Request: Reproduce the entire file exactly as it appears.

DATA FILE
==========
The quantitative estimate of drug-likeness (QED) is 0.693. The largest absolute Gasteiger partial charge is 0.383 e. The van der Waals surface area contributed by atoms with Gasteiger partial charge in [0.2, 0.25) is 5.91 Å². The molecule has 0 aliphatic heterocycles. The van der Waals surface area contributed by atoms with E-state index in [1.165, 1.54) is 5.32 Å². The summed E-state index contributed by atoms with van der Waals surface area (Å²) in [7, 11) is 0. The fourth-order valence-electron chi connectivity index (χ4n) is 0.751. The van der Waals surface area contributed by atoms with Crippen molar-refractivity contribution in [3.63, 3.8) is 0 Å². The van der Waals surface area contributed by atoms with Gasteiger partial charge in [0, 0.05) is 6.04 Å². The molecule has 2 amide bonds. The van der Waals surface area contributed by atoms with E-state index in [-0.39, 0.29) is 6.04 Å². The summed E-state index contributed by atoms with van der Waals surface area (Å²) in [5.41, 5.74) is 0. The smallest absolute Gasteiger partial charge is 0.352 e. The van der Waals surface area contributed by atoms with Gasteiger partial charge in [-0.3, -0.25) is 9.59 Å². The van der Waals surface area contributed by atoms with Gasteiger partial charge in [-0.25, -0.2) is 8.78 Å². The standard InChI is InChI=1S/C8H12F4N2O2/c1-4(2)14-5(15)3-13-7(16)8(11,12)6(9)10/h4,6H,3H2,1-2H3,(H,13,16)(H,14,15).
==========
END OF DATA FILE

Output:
The quantitative estimate of drug-likeness (QED) is 0.693. The largest absolute Gasteiger partial charge is 0.383 e. The van der Waals surface area contributed by atoms with Gasteiger partial charge in [0.2, 0.25) is 5.91 Å². The molecule has 0 aliphatic heterocycles. The van der Waals surface area contributed by atoms with E-state index in [1.165, 1.54) is 5.32 Å². The summed E-state index contributed by atoms with van der Waals surface area (Å²) in [7, 11) is 0. The fourth-order valence-electron chi connectivity index (χ4n) is 0.751. The van der Waals surface area contributed by atoms with Crippen molar-refractivity contribution in [3.63, 3.8) is 0 Å². The van der Waals surface area contributed by atoms with Gasteiger partial charge in [0, 0.05) is 6.04 Å². The molecule has 2 amide bonds. The van der Waals surface area contributed by atoms with E-state index in [-0.39, 0.29) is 6.04 Å². The summed E-state index contributed by atoms with van der Waals surface area (Å²) in [5.41, 5.74) is 0. The smallest absolute Gasteiger partial charge is 0.352 e. The van der Waals surface area contributed by atoms with Gasteiger partial charge in [-0.3, -0.25) is 9.59 Å². The van der Waals surface area contributed by atoms with Gasteiger partial charge in [-0.25, -0.2) is 8.78 Å². The standard InChI is InChI=1S/C8H12F4N2O2/c1-4(2)14-5(15)3-13-7(16)8(11,12)6(9)10/h4,6H,3H2,1-2H3,(H,13,16)(H,14,15).